The future of Tokopedia could lie in an alliance with Go-Jek


It’s been a rather quiet year for Indonesia’s popular ecommerce marketplace Tokopedia. This is true despite the fact that it made waves last October by snatching up a record breaking US$100 million investment from SoftBank and Sequoia.

On Monday – coinciding with Indonesia’s independence day – the startup celebrated its sixth birthday. It invited media, partners, and merchants for an evening of food and revels.

No bold moves

The media event was brief and lacked the fanfare of any groundbreaking announcements. The company shared some performance metrics: 300,000 active merchants, six million transactions per month at a monthly growth rate of 10 to 20 percent. The growth is impressive, but at 300,000 merchants, Tokopedia is still a small fish compared to ecommerce giants like Taobao in China, which has millions.

The event also introduced a new media campaign, with the motto “create your opportunity.” The two founders presented a soon-to-be-aired TV commercial to the assembled press.

No bold moves – like Flipkart’s recent decision to go app-only by the end of the year. No strategic acquisitions – as has been key for Snapdeal’s evolution.

Getting squeezed

Tokopedia at six is just getting started. But it’s in a tough position. The marketplace targets millions of Indonesian micro and small businesses to sign up as merchants. The sheer volume of these merchants creates high growth potential. But small-scale sellers in the archipelago are used to selling directly on social media. In fact, Yusi Obon, the head of communication at Bukalapak, Tokopedia’s closest competitor, recently told the media, “The true rivals for us are Facebook, Twitter, and BBM.”

A 2014 study by Singaporean ecommerce logistics provider SP eCommerce confirms only 20 percent of ecommerce in Indonesia happens on dedicated ecommerce sites, while the rest occurs on social media, mobile messengers, classified listings, and online forums.

At the other end of the spectrum, the consumer-to-consumer model both Tokopedia and Bukalapak are banking on is getting squeezed by increasingly operations-heavy ecommerce enterprises that promise same day deliveries, and payment options like cash-on-delivery (COD), which Tokopedia doesn’t offer.

The Sequoia-effect

But the CEO William Tanuwijaya says Tokopedia is not that kind of startup. “We are not an ecommerce company, and we are not going to get into logistics,” explains Tanuwijaya at the event. What’s next for Tokopedia then? One particular path was brought up in a passing. “Tokopedia is currently in trials with Go-Jek for deliveries in Jakarta,” Tanuwijaya reveals.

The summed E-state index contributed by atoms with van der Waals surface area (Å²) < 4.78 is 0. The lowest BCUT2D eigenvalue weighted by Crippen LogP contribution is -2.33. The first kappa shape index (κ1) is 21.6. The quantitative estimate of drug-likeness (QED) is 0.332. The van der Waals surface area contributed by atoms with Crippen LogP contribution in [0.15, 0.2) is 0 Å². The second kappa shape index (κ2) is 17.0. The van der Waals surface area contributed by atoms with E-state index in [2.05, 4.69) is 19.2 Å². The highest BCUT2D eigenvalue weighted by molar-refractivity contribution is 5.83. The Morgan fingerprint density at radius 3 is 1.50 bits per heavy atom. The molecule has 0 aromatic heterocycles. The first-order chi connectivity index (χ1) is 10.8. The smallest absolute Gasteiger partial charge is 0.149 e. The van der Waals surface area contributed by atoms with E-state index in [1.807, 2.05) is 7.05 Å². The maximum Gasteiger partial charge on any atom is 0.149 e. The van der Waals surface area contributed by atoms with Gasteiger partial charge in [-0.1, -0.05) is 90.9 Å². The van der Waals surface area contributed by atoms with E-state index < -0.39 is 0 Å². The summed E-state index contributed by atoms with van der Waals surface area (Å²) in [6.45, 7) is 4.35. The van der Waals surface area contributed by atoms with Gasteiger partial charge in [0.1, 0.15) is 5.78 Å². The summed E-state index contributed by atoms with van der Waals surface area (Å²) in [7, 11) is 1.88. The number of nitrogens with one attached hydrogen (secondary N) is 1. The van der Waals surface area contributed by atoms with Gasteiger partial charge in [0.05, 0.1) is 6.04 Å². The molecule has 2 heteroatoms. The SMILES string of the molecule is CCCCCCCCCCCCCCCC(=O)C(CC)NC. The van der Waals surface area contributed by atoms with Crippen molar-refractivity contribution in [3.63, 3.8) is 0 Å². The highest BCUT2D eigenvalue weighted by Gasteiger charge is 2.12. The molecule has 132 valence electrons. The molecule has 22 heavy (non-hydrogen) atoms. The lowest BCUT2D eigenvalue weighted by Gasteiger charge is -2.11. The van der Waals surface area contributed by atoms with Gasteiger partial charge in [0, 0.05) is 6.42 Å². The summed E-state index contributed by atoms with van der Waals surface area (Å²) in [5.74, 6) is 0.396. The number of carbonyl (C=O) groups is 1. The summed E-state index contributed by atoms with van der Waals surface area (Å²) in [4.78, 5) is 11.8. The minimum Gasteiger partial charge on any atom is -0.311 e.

This in and of itself is not so surprising, as many players have partnered with Go-Jek in the capital. Go-Jek has evolved into a courier service in its own right. But it becomes more interesting when you dig deeper. First, Go-Jek is rapidly expanding across Indonesia, which could make it possible to offer delivery services for Tokopedia transactions outside Jakarta.

Second, Go-Jek in its early days was a delivery partner for Lazada Indonesia – helping the firm institutionalize its COD method. Could this be a way for Tokopedia to join the COD party while Indonesia collectively waits for epayments to become more widely adopted?

Third, Go-Jek recently hinted it’s thinking of expanding its services into trucks and vans. Consider what that could look like a few years down the line. “Go-Truck,” as Go-Jek founder Nadiem Makarim dubbed the concept, could form an on-demand-delivery fleet for Tokopedia.

Sequoia Capital, one of the investors in Tokopedia, could play a role in orchestrating a long-lasting partnership between the two startups. The word around the campfire in Indonesia is that Sequoia Capital also invested in Go-Jek, but the company did not comment on the matter and has not issued a formal statement.

From their DNA, Tokopedia and Go-Jek are a perfect match. Both are created by local founders with a deep knowledge of the idiosyncrasies of the Indonesian market. They’ve been around for years – long before ecommerce and logistics became a semi-mainstream game. They’re not competitors and have complementing features: Tokopedia can build up the base of vendors and buyers, while Go-Jek can provide on-demand services and transportation. This is the beginning of an interesting alliance.

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